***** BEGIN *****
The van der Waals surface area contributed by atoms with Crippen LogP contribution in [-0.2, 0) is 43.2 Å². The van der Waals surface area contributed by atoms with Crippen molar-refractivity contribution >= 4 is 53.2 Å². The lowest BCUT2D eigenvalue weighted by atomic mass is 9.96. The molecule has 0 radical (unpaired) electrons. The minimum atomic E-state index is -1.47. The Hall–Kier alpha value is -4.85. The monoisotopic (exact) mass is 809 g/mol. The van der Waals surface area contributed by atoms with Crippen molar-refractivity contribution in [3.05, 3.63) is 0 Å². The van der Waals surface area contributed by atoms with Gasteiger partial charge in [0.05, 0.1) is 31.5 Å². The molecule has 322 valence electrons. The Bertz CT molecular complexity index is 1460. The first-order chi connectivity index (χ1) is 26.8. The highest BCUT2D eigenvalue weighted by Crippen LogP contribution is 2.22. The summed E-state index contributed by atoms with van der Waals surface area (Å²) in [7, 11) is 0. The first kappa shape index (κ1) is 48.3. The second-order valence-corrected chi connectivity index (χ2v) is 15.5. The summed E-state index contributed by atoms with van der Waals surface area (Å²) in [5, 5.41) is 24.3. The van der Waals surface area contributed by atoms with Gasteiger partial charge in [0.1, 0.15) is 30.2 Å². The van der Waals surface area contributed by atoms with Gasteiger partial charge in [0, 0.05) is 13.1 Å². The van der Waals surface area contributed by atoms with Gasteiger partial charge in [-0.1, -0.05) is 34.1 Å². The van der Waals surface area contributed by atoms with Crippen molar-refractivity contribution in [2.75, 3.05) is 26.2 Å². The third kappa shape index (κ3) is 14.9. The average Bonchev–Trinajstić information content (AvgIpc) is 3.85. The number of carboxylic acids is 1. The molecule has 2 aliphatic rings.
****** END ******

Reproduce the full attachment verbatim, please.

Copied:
The van der Waals surface area contributed by atoms with Crippen LogP contribution in [-0.2, 0) is 43.2 Å². The van der Waals surface area contributed by atoms with Crippen molar-refractivity contribution >= 4 is 53.2 Å². The lowest BCUT2D eigenvalue weighted by atomic mass is 9.96. The molecule has 0 radical (unpaired) electrons. The minimum atomic E-state index is -1.47. The Hall–Kier alpha value is -4.85. The monoisotopic (exact) mass is 809 g/mol. The van der Waals surface area contributed by atoms with Crippen molar-refractivity contribution in [3.05, 3.63) is 0 Å². The van der Waals surface area contributed by atoms with Gasteiger partial charge in [0.05, 0.1) is 31.5 Å². The molecule has 322 valence electrons. The Bertz CT molecular complexity index is 1460. The first-order chi connectivity index (χ1) is 26.8. The highest BCUT2D eigenvalue weighted by Crippen LogP contribution is 2.22. The summed E-state index contributed by atoms with van der Waals surface area (Å²) in [7, 11) is 0. The first kappa shape index (κ1) is 48.3. The second-order valence-corrected chi connectivity index (χ2v) is 15.5. The summed E-state index contributed by atoms with van der Waals surface area (Å²) in [5, 5.41) is 24.3. The van der Waals surface area contributed by atoms with Gasteiger partial charge in [0.1, 0.15) is 30.2 Å². The van der Waals surface area contributed by atoms with Gasteiger partial charge in [0, 0.05) is 13.1 Å². The van der Waals surface area contributed by atoms with Gasteiger partial charge in [-0.1, -0.05) is 34.1 Å². The van der Waals surface area contributed by atoms with Crippen molar-refractivity contribution in [2.75, 3.05) is 26.2 Å². The third kappa shape index (κ3) is 14.9. The average Bonchev–Trinajstić information content (AvgIpc) is 3.85. The number of carboxylic acids is 1. The molecule has 2 aliphatic rings.